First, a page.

June 17 Tuesday – In Riverdale, N.Y. Sam wrote to W.H. Dulany, who had sent news clippings, biographical details, and a photo he had taken of Sam in Hannibal. Sam’s replied:
The views have arrived & are exceedingly fine & beautiful. Pray accept my best thanks for them.
My trip to the West was no tax upon my strength, & was an abounding delight. I’ve renewed my youth in Hannibal—all but the hair—& I would not trade those days for any others I have seen in a quarter of a century [MTP; Sorrentino 40].
Sam also wrote to Mr. Miller.
I saw that “Clemens” depot, by courtesy of the conductor, who took me to the rear platform of the train
showed it to me. It is beautifully situated, & I hope a town will grow up & flourish there. I am full of appreciation of the honor which has been done my name [MTP]. Note: On June 3, when traveling on the train between Hannibal and Columbus Mo., a depot shack with the name of a new town, “Clemens” was pointed out. No township or depot by that name was found in a recent search.
Sam’s notebook: “Lotos dinner to Ambassador Horace Porter—7. / 558 – 5th ave. ” [NB 45 TS19].
Sam spoke at the Lotos Club event honoring General Horace Porter. While no formal speeches were made, Sam did say a few words. The New York Times, Jan. 18, p.2 reported the event:
GEN. PORTER HONORED AT LOTOS CLUB DINNER
Distinguished Speakers Compliment Ambassador to France.
An Evening of Epigram Under Gay Decorations—
Gen. Brooke Defends Soldiers in the Philippines.
Gen. Horace Porter, Ambassador to France, was the guest of honor at a dinner given by the Lotos Club last night. Among those who assembled to do him honor were Frank R. Lawrence, President of the club and toastmaster; Major Gen. John R. Brooke, Mark Twain, George H. Daniels, Charles A. Moore, Read Admiral [Albert S.] Barker, and many other prominent citizens. The clubhouse was elaborately decorated with evergreens and flags from the entrance to the rear of the first floor dining hall.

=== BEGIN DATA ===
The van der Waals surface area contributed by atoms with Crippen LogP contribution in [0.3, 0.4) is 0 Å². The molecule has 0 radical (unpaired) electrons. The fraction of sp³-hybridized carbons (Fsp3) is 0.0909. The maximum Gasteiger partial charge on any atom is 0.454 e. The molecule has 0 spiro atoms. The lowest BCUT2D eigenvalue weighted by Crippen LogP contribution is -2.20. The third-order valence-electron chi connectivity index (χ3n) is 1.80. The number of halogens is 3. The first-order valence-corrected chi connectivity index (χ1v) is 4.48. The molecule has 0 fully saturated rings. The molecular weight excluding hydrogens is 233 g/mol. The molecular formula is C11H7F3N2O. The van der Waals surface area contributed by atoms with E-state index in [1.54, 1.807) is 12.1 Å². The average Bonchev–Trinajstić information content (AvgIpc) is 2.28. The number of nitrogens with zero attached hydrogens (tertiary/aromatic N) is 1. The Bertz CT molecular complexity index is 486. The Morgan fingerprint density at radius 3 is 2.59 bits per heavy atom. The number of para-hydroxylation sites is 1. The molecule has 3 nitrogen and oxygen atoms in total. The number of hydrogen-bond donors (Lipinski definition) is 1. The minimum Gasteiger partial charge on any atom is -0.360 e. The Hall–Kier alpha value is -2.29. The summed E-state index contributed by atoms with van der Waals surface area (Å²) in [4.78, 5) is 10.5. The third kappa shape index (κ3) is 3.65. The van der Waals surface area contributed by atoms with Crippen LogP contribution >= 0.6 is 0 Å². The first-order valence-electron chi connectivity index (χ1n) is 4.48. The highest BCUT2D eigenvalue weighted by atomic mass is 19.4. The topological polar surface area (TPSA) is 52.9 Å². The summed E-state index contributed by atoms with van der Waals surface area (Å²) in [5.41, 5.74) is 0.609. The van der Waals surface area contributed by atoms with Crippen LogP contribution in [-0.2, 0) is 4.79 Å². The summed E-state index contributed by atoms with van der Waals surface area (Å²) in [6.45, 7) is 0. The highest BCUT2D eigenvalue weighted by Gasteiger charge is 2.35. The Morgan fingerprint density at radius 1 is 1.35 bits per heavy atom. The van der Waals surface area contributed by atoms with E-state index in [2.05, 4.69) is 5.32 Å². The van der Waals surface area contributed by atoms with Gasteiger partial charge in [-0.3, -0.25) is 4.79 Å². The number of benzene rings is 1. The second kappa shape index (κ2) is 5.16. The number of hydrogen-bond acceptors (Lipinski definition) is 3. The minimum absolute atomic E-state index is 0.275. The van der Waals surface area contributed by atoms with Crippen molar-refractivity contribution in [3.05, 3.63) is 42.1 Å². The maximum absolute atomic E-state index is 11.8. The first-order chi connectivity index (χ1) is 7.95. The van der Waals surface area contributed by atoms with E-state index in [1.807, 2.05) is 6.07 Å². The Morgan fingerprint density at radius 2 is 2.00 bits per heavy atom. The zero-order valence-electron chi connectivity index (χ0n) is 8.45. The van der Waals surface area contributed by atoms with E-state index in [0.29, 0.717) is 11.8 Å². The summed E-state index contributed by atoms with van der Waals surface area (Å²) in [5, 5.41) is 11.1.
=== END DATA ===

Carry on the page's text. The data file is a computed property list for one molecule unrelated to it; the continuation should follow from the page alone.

Mr. Lawrence announced at the start that there were to be no formal speeches, partly because the guest probably had forgotten the intricacies of the English language by reason of his long absence abroad. Gen. Porter, the toastmaster said, had been the right man to send as Ambassador to a nation of cavaliers, being a great soldier himself, and to a people of orators, being among the greatest masters of epigram in America. There was a rising toast in the General’s honor, and then all sang “For He’s a Jolly Good Fellow.” …
Mark Twain was introduced by the toastmaster as one who had promised “to say something if anybody else said anything that would remind him of something.” He began b announcing that the toastmaster had told the truth, “not because he was practiced in it, but for variety. He himself, he said, had been always a symbol of truth, although nobody had discovered it. He had been glad to hear from Mr. Lawrence that the night was the anniversary of the Battle of Bunker Hill, but he would look up the date when he got home, as he was sure no one in the room knew whether the toastmaster was telling the truth or not.
“I have more admiration for Gen. Porter,” continued Mr. Clemens, “than I have for the Tax Assessors of Tarrytown. And they are great. They multiply what you have by seven and then tax. They would tax him on his general appearance if he came there. They even tax me on my chicken coop. If I don’t have a chance to vote next time for Theodore Roosevelt, I hope to vote for Porter.”
William H. McElroy, John S. Wise, and George H. Daniels were the other speakers, and the dinner ended not far on the right side of midnight. [Note: Rear Admiral Albert S. Barker (1845-1916), was at this time commandant of the Brooklyn Naval Yard.]
SLC used mourning border for most letters from Susy’s death on, then from Livy’s death on.